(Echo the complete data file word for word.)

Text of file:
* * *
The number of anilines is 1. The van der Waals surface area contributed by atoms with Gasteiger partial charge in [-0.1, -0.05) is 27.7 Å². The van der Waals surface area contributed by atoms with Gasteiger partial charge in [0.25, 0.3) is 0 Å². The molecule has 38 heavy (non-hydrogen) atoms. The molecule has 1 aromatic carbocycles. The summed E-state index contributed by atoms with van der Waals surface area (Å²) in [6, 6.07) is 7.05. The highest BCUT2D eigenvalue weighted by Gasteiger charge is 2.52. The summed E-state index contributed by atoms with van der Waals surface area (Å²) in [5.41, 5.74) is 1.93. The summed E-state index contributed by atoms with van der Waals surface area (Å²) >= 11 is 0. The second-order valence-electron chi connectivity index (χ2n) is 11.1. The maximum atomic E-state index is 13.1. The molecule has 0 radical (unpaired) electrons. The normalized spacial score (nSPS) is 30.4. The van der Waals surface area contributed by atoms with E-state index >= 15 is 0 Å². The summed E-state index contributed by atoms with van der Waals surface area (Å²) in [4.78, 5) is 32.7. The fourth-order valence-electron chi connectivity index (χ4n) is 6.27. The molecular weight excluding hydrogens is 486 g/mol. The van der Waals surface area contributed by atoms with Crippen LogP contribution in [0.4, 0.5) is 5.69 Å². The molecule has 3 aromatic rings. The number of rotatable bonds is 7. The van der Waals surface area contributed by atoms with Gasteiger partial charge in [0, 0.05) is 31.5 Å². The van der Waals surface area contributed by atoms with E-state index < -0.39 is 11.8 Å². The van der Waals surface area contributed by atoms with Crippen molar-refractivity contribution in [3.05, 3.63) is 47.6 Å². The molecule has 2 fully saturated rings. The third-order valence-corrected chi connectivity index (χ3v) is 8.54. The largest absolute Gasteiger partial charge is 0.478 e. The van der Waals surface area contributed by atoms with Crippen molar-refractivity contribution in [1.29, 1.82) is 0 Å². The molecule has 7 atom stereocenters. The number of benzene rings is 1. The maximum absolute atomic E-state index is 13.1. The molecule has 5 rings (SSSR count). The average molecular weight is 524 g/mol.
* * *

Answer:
The number of anilines is 1. The van der Waals surface area contributed by atoms with Gasteiger partial charge in [-0.1, -0.05) is 27.7 Å². The van der Waals surface area contributed by atoms with Gasteiger partial charge in [0.25, 0.3) is 0 Å². The molecule has 38 heavy (non-hydrogen) atoms. The molecule has 1 aromatic carbocycles. The summed E-state index contributed by atoms with van der Waals surface area (Å²) in [6, 6.07) is 7.05. The highest BCUT2D eigenvalue weighted by Gasteiger charge is 2.52. The summed E-state index contributed by atoms with van der Waals surface area (Å²) in [5.41, 5.74) is 1.93. The summed E-state index contributed by atoms with van der Waals surface area (Å²) >= 11 is 0. The second-order valence-electron chi connectivity index (χ2n) is 11.1. The maximum atomic E-state index is 13.1. The molecule has 0 radical (unpaired) electrons. The normalized spacial score (nSPS) is 30.4. The van der Waals surface area contributed by atoms with E-state index >= 15 is 0 Å². The summed E-state index contributed by atoms with van der Waals surface area (Å²) in [4.78, 5) is 32.7. The fourth-order valence-electron chi connectivity index (χ4n) is 6.27. The molecular weight excluding hydrogens is 486 g/mol. The van der Waals surface area contributed by atoms with Crippen LogP contribution in [0.4, 0.5) is 5.69 Å². The molecule has 3 aromatic rings. The number of rotatable bonds is 7. The van der Waals surface area contributed by atoms with Gasteiger partial charge in [0, 0.05) is 31.5 Å². The van der Waals surface area contributed by atoms with E-state index < -0.39 is 11.8 Å². The van der Waals surface area contributed by atoms with Crippen molar-refractivity contribution in [3.05, 3.63) is 47.6 Å². The molecule has 2 fully saturated rings. The third-order valence-corrected chi connectivity index (χ3v) is 8.54. The largest absolute Gasteiger partial charge is 0.478 e. The van der Waals surface area contributed by atoms with Crippen molar-refractivity contribution in [1.29, 1.82) is 0 Å². The molecule has 7 atom stereocenters. The number of benzene rings is 1. The maximum absolute atomic E-state index is 13.1. The molecule has 5 rings (SSSR count). The average molecular weight is 524 g/mol.